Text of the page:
Four types of insurance for the newly divorced

3 min read

Financial discussions during divorce tend to focus on dividing assets and cash, but managing your insurance is an area which can make a big difference for you and your family.

Over 40% of Australian marriages fail, with nearly half of these involving families with young children1. While insurance protection may have been something that both parties had considered while married, it’s no less important after the relationship has ended.

Insurance is about preparing for those unexpected situations which may make it difficult to care for yourself or manage your responsibilities, whether as the main caregiver or financial provider. These situations include temporary or permanent disablement, critical illness or death. Protection can be key when you are on your own, but can also make a difference to the ongoing welfare and care of children. If you already have insurance, it can be important to reassess the level of cover you have to see if it is still adequate for your new circumstances.

Rachel Leong, Senior Manager – Product Technical for Life Insurance, lists the four types of insurance cover you might consider taking out or reviewing, after a marriage or relationship breakdown.

1. Income protection

Whether you are the main caregiver or financial provider to your children, income protection can help you continue to provide stability and financial support in the event of temporary or permanent disability.

In determining your level of cover, consider the financial contribution you make for your children, and/or the cost of someone to perform childcare and household duties.

More information 

2. Living insurance

Living insurance (also known as trauma insurance) can provide a lump sum payment for people suffering from one of a range of specified medical events. This can be crucial to assisting with medical and accommodation expenses if you suffer from a serious illness or injury and could also help you with more flexibility with work arrangements and continued family expenses.

More information 

3. Different Total and Permanent Disability (TPD) definitions for your changing circumstances

While people tend to be more aware of occupation based TPD insurance which covers a situation where you would no longer be able to work, there are also options for homemakers.  A payment from this type of policy can be used to hire a professional to perform normal household duties if the homemaker is unable to as a result of permanent disability.

TPD insurance can be important in helping you manage your own needs, as well as supporting your children.

More information 

4. Term life insurance

Term life insurance pays a lump sum benefit if you pass away or are diagnosed with a terminal illness. If you pass away, the benefit is paid to your nominated beneficiaries. It may be helpful to seek further advice on your beneficiary nomination. Where there are minor children involved, and you wish to ensure that there are ongoing financial provisions to cover their education, medical needs and care; you may need to allow for a testamentary trust in your will. 

You could also use a Term Life payment to pay out a mortgage, so children are able to inherit and live in a property debt-free.

More information 

While the end of a relationship can be a stressful and difficult time for you and your family, reviewing and revising insurance cover so that it meets your new requirements can eliminate one area of concern for you – the ongoing needs of your children.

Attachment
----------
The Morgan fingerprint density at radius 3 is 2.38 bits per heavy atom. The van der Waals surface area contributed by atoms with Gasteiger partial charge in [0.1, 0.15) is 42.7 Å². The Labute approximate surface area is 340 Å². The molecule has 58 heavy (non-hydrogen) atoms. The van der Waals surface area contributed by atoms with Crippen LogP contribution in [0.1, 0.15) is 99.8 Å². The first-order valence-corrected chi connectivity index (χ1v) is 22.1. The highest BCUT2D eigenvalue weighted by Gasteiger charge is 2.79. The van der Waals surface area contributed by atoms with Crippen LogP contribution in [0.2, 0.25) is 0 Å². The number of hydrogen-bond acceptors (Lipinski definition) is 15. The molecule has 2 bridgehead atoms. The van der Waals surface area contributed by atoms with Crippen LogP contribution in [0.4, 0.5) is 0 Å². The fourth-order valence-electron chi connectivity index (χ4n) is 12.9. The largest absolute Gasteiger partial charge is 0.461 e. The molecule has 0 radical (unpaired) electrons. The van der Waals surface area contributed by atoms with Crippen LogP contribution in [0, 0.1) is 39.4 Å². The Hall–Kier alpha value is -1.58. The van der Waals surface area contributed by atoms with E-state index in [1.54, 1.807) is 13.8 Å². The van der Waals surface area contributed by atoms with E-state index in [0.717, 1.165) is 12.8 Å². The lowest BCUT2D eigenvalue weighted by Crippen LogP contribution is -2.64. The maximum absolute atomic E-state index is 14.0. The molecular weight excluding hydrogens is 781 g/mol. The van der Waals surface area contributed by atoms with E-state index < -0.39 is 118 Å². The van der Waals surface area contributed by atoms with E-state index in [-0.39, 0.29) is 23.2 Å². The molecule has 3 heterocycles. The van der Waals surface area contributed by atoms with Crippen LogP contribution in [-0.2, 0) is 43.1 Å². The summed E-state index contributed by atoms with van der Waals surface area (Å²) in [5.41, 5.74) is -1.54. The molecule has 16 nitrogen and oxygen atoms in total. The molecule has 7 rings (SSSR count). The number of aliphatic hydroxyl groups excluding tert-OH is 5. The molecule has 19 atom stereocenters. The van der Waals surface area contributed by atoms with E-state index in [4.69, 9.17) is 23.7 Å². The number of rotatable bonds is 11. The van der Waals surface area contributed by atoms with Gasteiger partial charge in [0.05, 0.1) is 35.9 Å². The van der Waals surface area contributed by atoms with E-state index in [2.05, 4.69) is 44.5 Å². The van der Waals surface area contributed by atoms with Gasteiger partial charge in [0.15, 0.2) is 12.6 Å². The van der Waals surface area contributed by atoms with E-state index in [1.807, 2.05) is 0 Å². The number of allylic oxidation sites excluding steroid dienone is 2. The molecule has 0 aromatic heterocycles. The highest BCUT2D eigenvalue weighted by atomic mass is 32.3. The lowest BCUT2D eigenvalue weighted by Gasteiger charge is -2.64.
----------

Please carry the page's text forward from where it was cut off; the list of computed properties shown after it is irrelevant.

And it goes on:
It can also be helpful to discuss financial protection with your former partner.  This can provide comfort to both of you that your children will have continued security and financial support.

Speaking to a financial adviser can help you determine your current insurance needs and establish what policies may be suitable for you and your family.

1Australian Institute of Family Studies - Marriage in Australia, and Divorce in Australia

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This information does not take into account your personal objectives, financial situation or needs and so you should consider its appropriateness, having regard to your personal objectives, financial situation and needs having regard to these factors before acting on it. This article may contain material provided by third parties derived from sources believed to be accurate at its issue date. While such material is published with necessary permission, no company in the Westpac Group accepts any responsibility for the accuracy or completeness of, or endorses any such material. Except where contrary to law, we intend by this notice to exclude liability for this material. Rachel Leong  is a representative of Westpac Banking Corporation ABN 33 007 457 141 AFSL & Australian credit licence 233714 (Westpac).

BT Advisers are representatives of Westpac Banking Corporation ABN 33 007 457 141 AFSL & Australian credit licence 233714 (Westpac). BT Advice is a Division of Westpac. BT Protection Plans are issued by Westpac Life Insurance Services Limited ABN 31 003 149 157 (WLIS), except for Term Life as Superannuation and Income Protection as Superannuation which are issued by Westpac Securities Administration Limited ABN 77 000 049 472 (WSAL) as trustee of the Westpac MasterTrust ABN 81 236 903 448. WLIS and WSAL are wholly owned subsidiaries of Westpac Banking Corporation ABN 33 007 457 141 (the Bank). The Bank does not guarantee the insurance.

The information in this document does not take into account your personal circumstances. The insurance is subject to terms and conditions, and limitations and exclusions apply. Please read the Product Disclosure Statement to see if this insurance is right for you. This can be obtained by calling 132 135 or visit www.bt.com.au.

© BT Financial Group – a division of Westpac Banking Corporation ABN 33 007 457 141 AFSL and Australian credit licence 233714